‘Guardians’ who live in an old road policing unit protect it against vandals and squatters
PUBLISHED: 09:00 17 April 2017
An old police building which has been left abandoned and in a sad state for more than two years is now a home to eight ‘guardians’ with the aim of deterring squatters and vandals, the Mercury can reveal. Reporter Eleanor Young went down to the old road policing unit, in Weston’s Winterstoke Road, to meet one of the residents and find out more.
The road policing unit was once used as a base for police officers who focus on road and traffic crime – but when it closed in 2014, Avon and Somerset Constabulary needed to find a way to protect the site.
The force hired Camelot, a European company which aims to protect vacant commercial properties from vandals and squatters by putting in ‘guardians’ who live in the building day and night, care for it and act as a presence for the community.
John Sumner, from the police’s estates department, said: “We often use a guardian service to provide security for police buildings once we have vacated the premises, this is to minimise vandalism and antisocial behaviour.”
Eddie Kushnir, aged 24, moved into the police unit almost a year ago after finding out about Camelot online.
The Ukraine-born man found the guardian scheme during his search for a new flat, hoping to move out of his damp and mouldy home in Upper Kewstoke Road.
He said: “I have just started my life; I do not have a lot of money so this is perfect for me.”
Eddie and his seven housemates act as around-the-clock security for the building’s new owners, Kelway Building Supplies.
HOW DOES THE GUARDIAN SCHEME WORK?
– Guardians are a constant presence at the property.
– They keep the property clean and in a good condition.
– The act as a deterrent for vandals, burglars and squatters.
– They pay £170 a month in rent (depending on the size of the room).
– They do not pay council tax or bills.
WHO IS IN CHARGE OF THE GUARDIANS?
Camelot was launched in the UK 15 years ago and now has people living in more than 350 commercial properties around the country.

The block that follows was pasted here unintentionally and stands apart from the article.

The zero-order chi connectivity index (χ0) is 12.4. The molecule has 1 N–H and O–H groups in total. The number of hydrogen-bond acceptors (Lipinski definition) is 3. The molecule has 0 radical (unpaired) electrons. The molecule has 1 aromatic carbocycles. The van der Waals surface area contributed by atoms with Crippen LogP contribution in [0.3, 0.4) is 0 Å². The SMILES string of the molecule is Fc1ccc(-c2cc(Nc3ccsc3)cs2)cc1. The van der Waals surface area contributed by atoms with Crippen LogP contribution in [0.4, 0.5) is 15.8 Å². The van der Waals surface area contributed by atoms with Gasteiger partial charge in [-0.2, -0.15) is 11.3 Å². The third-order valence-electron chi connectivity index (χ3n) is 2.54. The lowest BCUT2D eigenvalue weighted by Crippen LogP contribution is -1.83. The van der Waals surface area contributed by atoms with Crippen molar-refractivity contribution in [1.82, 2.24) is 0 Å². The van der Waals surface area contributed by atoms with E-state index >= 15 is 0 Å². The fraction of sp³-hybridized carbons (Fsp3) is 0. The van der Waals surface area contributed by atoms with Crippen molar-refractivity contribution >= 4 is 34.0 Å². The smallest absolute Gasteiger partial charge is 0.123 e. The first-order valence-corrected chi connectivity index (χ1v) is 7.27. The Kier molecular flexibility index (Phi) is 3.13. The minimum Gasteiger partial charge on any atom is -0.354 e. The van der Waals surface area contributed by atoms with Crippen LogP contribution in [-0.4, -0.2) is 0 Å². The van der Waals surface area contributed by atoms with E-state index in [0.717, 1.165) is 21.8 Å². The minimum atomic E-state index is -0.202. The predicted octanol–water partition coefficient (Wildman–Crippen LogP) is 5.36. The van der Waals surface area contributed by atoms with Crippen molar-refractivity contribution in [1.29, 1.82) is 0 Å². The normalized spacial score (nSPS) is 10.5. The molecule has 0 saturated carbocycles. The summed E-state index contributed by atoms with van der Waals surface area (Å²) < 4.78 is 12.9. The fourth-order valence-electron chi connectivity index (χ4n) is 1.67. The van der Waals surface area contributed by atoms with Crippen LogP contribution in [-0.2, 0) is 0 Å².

Regional manager Paul Lloyd said: “People tend not to come in if there are lights on, cars outside, windows open and people at home – the same logic can be applied to old business units.
“People who are out on their luck, struggling to make ends meet or trying to get on the housing ladder need to save money, and this is a good way to do it.”
Camelot has guardians in 45 buildings across the South West, including several others in North Somerset.
Mr Lloyd said the company’s main aim is to keep the building safe and secure but, through its work, has also helped people in tough times or sleeping rough afford cheaper accommodation and get back on their feet.
There are more than 30 people sleeping rough on the streets of Weston and schemes like this could be the saving grace for some of them.
Mr Lloyd said: “Because we have such low licence fees, it is much more affordable for people who have little money.
“A lot of the time you are normally able to rent or have to live in council housing or end up homeless, if you cannot afford the first two, then you could fall into the latter.”
WHAT IS NEXT FOR THE BUILDING?
The unit has been bought by Kelway Building Supplies after it was granted planning permission from North Somerset Council to change the unit into a new warehouse for its supplies.
A company spokesman said: “We agreed to purchase the unit on the premise that planning permission was granted.
“The plans have been agreed and are being put in place to make it commercially viable but we do not know when we will move in yet.”
The guardians will be given a month’s notice to move out but Mr Lloyd told the Mercury they always aim to retain good guardians where possible.
Eddie said: “It is my home and I will be sad when we have to move on but that is the way it goes.”
To become a guardian or to speak to Camelot about putting guardians in your closed buildings, contact Paul Lloyd at email@example.com